Carrots are root vegetables that are often considered to be the perfect healthy food choice. They contain lots of beta carotene and vitamin A which helps improve eyesight and are absolutely fantastic for those suffering from macular degeneration or cataract.
They have various varieties, including
- Danvers: These are long, thin with tapering roots. They are typically orange but available in more shades.
- Nantes: These are almost perfectly cylindrical, have sparse foliage and almost red color.
- Imperator: This is the most commercially grown carrot variety. They have longer, more tapering roots than other carrot varieties.
- Chantenay: This variety only reaches up to 6-7 inches long, and hence is short and broad in shape.
All of these varieties and some others like Bolero, Little Finger and Thumberline can be easily grown at home.
Although carrots are available in your local supermarket all year long, they actually have a season most suitable for them to grow. They are considered to be a cool-season crop, which means it is best to sow them when the soil temperatures reach about 50°F, in early spring.
Seeds start to germinate typically at an optimal temperature between 55-75°F.
- Sunlight: They need at least 6-8 hours of sunlight a day for proper and healthy root growth.
- Soil: Using well-drained potting-mix along with compost gives the best results. Avoid using garden or landscape soil. Make sure there are no rocks, pebbles or even soil lumps that may come in the way of your carrot. Also, avoid the use of nitrogen-rich soil.
- Containers: Carrots have long tapering roots. Hence make sure you use deep containers for growing them, at least a foot deep. You can also consider using grow bags as an alternative.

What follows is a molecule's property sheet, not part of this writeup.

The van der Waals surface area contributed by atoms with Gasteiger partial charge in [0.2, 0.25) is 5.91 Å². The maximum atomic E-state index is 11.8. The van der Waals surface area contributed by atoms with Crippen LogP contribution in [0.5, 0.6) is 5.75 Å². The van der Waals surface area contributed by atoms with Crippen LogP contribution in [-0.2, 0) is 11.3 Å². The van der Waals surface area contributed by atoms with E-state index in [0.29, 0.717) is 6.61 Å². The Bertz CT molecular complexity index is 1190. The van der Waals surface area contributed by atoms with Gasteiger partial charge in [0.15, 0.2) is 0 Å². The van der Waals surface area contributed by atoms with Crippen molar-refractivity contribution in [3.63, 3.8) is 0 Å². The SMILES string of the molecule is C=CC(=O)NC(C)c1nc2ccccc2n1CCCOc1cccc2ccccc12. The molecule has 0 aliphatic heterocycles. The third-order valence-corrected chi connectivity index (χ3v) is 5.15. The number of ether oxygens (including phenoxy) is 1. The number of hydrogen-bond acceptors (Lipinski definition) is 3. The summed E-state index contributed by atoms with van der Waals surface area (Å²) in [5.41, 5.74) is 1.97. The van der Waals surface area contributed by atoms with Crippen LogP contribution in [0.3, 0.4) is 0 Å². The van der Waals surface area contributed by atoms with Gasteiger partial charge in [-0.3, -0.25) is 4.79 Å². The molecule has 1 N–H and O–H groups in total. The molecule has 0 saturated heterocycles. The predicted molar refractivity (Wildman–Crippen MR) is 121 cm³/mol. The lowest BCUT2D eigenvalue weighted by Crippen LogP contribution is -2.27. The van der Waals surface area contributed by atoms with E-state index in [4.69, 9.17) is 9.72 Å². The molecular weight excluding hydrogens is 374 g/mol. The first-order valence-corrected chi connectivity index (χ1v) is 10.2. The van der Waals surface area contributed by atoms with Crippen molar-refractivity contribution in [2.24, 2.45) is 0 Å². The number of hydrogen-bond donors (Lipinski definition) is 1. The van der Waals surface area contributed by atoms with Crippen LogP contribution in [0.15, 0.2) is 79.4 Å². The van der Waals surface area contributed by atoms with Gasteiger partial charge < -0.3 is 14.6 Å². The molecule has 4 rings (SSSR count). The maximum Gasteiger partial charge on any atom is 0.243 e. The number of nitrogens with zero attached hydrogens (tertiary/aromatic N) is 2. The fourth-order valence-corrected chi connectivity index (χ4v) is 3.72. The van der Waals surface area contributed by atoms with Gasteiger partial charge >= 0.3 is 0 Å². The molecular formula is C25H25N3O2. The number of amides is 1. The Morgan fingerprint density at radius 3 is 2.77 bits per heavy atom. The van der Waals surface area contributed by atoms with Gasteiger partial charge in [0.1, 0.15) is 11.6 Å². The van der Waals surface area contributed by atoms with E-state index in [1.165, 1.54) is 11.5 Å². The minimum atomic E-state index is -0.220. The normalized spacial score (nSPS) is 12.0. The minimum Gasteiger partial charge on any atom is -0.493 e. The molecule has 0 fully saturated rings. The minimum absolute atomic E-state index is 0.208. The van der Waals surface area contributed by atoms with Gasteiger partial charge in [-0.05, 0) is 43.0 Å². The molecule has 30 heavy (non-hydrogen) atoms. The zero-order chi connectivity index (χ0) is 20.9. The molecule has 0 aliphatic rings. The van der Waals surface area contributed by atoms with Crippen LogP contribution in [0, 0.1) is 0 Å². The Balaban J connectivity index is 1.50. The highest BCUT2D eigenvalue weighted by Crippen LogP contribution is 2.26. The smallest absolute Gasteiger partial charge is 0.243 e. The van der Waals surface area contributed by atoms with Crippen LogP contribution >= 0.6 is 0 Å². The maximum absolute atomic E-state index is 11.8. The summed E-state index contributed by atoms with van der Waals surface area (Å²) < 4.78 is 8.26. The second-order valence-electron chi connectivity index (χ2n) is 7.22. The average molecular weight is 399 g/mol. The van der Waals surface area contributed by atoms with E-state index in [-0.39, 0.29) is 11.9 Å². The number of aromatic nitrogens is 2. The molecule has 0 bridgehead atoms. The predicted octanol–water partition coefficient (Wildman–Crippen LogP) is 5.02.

- Spacing: Spacing carrots 3-5 inches away from each other allows enough space for proper root development
- Fertilizers: They grow best when using compost or some mild fertilizers. Using nitrogen-based fertilizers will only promote leaf growth.
- Harvesting: They can be harvested within 60-65 days after sowing them. The best way to determine if they are ready to be harvested is by seeing if their tapering roots are visible on the top of the soil and have a peaked color. Carefully loosen the soil around the root before pulling it out to avoid any damage.
Please note that carrots are biennial and will flower and produce seeds if you fail to harvest them in time.
- Water: Water them daily, do not let the soil stay dry for an extended amount of time
- Fertilize: Try a fertilizer with a lower amount of nitrogen to promote root growth
- Thinning: Once they start to grow into seedlings, cut any extra growth with scissors or shears.
- Clean off any dirt under cold running water, cut-off about 1/2 inch of the top and seal them in air-tight containers after drying. Then refrigerate straight away.
- Putting fresh carrots in the refrigerator will cause them to go limp.
- You can also use tubs containing most sand, or dry sawdust in a cool and dry place.
- Carrots were originally grown as a medicine.
- Not all carrots are orange, they can also be white, yellow, red and purple!
- The deeper the color, the more the amount of beta carotene in it.